Review: Split/Second Velocity

Split/Second: Velocity

It’s common knowledge that video game movie tie-ins generally result in disappointing games. So it’s interesting to see a game that takes so much inspiration from the big screen and manages to wrap it up in a great game. And all without a movie licence in sight.

The look of Split/Second: Velocity will be instantly familiar to many. It will remind you of Jerry Bruckheimer action movies and super slick TV gameshows with it’s high gloss production values and all out assault on the senses.

A few minutes into the game you’ll probably wonder what the hell is going on. Your car is being throw all over the track, parts of the scenery exploding in astonishing fashion all around and all you get as a reward is a position near the bottom of the results when, or if, you cross the finishing line. But the game, with it’s completely over the top explosions, has drawn you in enough and you’ll keep playing. Just one more race.

A few hours later, you’ll have realised that whilst it’s a racing game at heart, there’s also a great deal of strategy involved. It’s very much a thinking man’s racer. You need to build up enough “juice” to be able to detonate parts of the scenery, which can be used to wreck fellow racers and change the balance of play and indeed in some cases the path of the course on which your driving. Your choice of cars will begin to grow, at a pace perfectly matched to the difficulty curve of the levels available.

A few days in, you’ll be progressing through the chapters, raced most of the courses and memorised where each of the powerplays are. You’ll have begun to form tactics or favourites ways to play certain sections allowing you to influence the race in many ways other than simply driving well. You’ll still be slack jawed at the variety of destruction on display and perhaps you’ll even have settled on a car that suits your driving style and allows you to go back and mop up a few of the gold medals you failed to get in the early chapters. The poker-like gamble of whether to spend time building up more juice for a large powerplay or use what you have on smaller explosions will sit in your mind long after you’ve switched off the game. Feeling in control is knowing you’ve got enough juice to make a change and knowing where you can make those changes.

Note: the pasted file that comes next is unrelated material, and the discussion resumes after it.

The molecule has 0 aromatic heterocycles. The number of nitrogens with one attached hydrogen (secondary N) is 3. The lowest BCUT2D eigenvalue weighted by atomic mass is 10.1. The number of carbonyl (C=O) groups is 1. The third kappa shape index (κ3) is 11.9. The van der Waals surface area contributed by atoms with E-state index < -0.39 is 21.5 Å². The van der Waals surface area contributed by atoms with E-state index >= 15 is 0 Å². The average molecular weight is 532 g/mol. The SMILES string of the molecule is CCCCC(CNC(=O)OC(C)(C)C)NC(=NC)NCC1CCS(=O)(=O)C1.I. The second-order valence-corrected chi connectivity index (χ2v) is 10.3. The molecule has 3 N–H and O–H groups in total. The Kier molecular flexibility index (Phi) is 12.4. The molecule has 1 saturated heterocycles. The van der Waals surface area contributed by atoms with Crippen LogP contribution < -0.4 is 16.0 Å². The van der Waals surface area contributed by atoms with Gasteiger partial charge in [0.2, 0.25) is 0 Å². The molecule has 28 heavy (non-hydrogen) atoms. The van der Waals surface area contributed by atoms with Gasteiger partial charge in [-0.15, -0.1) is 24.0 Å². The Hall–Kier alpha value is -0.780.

A few weeks in and you’re skills will really be tested. You’ll be having some very close races whilst having to make judicious use of your powerplays. You’ll be approaching the end of the available chapters and wondering just how the explosions and set pieces can get any bigger or better. But they do. If you’re playing for achievements there are only a couple that cause any real problem - where you have to beat times set by members of the development team. The times are beatable, but it’s a task that really will separate the men from the boys - very difficult, perhaps even requiring fundamental changes to the way you’ve been driving the course involved, but always remaining fun.

Thinking about how a particular explosion and the chain of events that follow might be able to change the race is one thing, but the absolute joy that greets you when you manage to pull it off is another. Split/Second: Velocity is undoubtedly my Game of the Year 2010 and I’m looking forward to the inevitable sequel. Very nicely done indeed.